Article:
What is Intervention?

An intervention is an active effort, typically involving a coordinated and planned approach, to address a particular problem or issue. In the context of health and social services, an intervention can refer to a specific program, treatment, or service designed to address a specific health or social problem, such as substance use disorder or addiction.

Interventions can be developed and implemented by a range of organizations and stakeholders, including healthcare providers, community organizations, government agencies, and advocacy groups. Interventions may take many forms, including individual or group therapies, pharmacologic treatments, case management, support services, or community-based programs. The intervention aims to improve the health and well-being of individuals, families, and communities by addressing specific health or social problems and promoting positive change by reducing risk factors and increasing protective factors.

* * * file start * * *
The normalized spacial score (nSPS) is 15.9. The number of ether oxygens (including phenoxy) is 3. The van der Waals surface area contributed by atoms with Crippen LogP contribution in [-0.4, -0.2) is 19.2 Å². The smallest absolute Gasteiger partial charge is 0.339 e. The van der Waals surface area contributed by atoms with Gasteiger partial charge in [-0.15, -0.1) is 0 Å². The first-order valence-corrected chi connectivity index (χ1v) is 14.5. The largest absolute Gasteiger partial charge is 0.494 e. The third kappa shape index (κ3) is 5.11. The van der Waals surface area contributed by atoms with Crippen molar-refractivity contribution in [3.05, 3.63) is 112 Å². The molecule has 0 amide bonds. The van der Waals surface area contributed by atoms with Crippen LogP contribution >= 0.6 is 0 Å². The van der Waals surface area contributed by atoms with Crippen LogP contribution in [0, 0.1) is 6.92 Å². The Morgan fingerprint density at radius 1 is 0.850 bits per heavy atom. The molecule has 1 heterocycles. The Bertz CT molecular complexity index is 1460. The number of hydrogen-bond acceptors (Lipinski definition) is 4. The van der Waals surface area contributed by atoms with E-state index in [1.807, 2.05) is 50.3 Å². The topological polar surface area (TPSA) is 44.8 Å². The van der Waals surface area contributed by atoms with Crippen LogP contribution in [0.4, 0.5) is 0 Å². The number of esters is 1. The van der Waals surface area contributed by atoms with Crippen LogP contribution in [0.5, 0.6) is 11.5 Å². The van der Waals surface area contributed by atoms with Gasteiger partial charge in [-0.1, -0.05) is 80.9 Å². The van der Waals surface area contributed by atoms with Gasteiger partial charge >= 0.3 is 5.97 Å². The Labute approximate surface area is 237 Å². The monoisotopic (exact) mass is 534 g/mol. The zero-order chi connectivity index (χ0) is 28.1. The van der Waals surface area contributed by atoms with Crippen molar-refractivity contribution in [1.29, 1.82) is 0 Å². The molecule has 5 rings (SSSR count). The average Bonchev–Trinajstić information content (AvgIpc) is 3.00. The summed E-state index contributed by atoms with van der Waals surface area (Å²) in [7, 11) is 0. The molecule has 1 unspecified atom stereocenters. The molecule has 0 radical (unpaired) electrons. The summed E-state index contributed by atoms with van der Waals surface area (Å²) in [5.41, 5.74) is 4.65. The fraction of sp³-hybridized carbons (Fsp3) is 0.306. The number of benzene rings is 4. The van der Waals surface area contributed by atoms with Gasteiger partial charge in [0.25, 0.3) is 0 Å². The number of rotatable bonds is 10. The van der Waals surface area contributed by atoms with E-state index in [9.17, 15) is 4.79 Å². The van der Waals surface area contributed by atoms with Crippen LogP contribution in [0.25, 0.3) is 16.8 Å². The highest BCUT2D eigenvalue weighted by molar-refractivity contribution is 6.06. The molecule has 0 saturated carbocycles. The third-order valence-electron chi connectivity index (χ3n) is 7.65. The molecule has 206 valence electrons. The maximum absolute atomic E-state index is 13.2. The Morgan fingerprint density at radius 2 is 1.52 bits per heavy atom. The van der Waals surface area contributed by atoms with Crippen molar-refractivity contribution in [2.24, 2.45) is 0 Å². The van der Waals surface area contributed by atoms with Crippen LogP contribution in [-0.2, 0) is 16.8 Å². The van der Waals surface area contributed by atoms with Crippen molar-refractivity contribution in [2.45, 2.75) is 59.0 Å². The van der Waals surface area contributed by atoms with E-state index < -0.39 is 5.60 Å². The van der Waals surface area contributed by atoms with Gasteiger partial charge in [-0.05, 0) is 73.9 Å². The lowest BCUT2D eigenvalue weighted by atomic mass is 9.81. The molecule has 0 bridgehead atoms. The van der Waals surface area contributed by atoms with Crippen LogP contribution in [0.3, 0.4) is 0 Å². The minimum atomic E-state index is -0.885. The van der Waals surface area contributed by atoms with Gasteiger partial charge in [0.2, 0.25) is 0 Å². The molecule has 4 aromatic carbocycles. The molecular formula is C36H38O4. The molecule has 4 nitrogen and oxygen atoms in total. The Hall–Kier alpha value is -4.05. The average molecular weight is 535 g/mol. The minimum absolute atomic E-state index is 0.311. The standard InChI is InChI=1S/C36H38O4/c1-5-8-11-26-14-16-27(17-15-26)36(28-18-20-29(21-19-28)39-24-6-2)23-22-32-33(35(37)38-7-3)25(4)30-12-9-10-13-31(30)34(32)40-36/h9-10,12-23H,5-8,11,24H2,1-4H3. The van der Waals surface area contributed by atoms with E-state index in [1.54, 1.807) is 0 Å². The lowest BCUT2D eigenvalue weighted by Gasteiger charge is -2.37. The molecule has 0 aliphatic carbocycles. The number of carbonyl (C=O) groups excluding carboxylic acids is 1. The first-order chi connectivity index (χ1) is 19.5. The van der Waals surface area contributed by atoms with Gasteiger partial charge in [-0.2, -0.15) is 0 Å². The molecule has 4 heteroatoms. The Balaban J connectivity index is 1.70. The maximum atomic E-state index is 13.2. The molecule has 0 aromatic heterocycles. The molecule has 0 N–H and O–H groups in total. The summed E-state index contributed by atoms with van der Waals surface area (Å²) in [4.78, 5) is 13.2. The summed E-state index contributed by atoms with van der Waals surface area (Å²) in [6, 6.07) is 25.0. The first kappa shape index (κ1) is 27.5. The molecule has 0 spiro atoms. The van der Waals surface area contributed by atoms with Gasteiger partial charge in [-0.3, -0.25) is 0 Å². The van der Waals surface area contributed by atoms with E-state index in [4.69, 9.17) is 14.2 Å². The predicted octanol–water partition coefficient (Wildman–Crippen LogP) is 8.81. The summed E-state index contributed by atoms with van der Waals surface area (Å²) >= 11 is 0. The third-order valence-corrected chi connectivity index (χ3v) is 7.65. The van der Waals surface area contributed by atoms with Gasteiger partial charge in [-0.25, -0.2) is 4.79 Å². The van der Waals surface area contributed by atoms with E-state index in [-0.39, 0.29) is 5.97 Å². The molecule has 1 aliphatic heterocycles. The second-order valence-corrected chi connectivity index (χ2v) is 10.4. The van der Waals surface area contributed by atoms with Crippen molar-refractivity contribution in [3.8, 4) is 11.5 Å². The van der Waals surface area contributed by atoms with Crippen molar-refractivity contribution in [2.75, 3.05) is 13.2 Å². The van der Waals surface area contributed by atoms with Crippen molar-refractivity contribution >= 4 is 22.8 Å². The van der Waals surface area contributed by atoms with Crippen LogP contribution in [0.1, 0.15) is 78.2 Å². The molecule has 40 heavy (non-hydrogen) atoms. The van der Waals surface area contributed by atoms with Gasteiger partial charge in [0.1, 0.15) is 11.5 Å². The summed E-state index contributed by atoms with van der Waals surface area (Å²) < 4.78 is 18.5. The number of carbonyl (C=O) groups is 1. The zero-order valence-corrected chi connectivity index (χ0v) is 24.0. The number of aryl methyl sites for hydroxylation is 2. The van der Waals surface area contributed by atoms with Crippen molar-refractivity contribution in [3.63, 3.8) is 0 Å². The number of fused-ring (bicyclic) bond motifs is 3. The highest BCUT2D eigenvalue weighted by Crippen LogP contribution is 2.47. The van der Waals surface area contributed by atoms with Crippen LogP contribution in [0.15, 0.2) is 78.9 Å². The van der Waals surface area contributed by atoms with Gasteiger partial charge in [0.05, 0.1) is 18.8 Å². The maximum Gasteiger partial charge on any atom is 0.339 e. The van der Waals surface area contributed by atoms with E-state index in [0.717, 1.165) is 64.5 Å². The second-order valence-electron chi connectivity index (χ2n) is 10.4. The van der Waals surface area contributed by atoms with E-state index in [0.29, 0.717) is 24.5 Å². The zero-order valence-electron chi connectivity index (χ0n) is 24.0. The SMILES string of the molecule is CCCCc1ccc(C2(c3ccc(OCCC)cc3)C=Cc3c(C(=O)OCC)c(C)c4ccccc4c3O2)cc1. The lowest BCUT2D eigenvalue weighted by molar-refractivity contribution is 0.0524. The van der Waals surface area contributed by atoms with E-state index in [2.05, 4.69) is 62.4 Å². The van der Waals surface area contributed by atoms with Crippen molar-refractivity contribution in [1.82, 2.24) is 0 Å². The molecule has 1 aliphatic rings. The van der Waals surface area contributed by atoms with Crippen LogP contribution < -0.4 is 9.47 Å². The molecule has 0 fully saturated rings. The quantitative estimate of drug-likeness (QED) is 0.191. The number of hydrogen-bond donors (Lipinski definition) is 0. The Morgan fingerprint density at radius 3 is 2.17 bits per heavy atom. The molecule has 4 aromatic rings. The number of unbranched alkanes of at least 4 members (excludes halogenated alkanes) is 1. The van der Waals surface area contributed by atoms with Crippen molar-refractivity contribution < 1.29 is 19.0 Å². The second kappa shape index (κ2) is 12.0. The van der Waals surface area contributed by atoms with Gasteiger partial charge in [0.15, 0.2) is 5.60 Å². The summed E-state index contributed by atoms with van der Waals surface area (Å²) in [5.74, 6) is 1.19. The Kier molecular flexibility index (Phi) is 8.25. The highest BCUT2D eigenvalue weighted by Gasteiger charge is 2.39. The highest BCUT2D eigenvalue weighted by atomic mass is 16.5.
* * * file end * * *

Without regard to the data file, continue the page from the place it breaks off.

Evidence-based interventions, which have been shown to be effective through research, are often prioritized in addiction treatment and other health and social services contexts.

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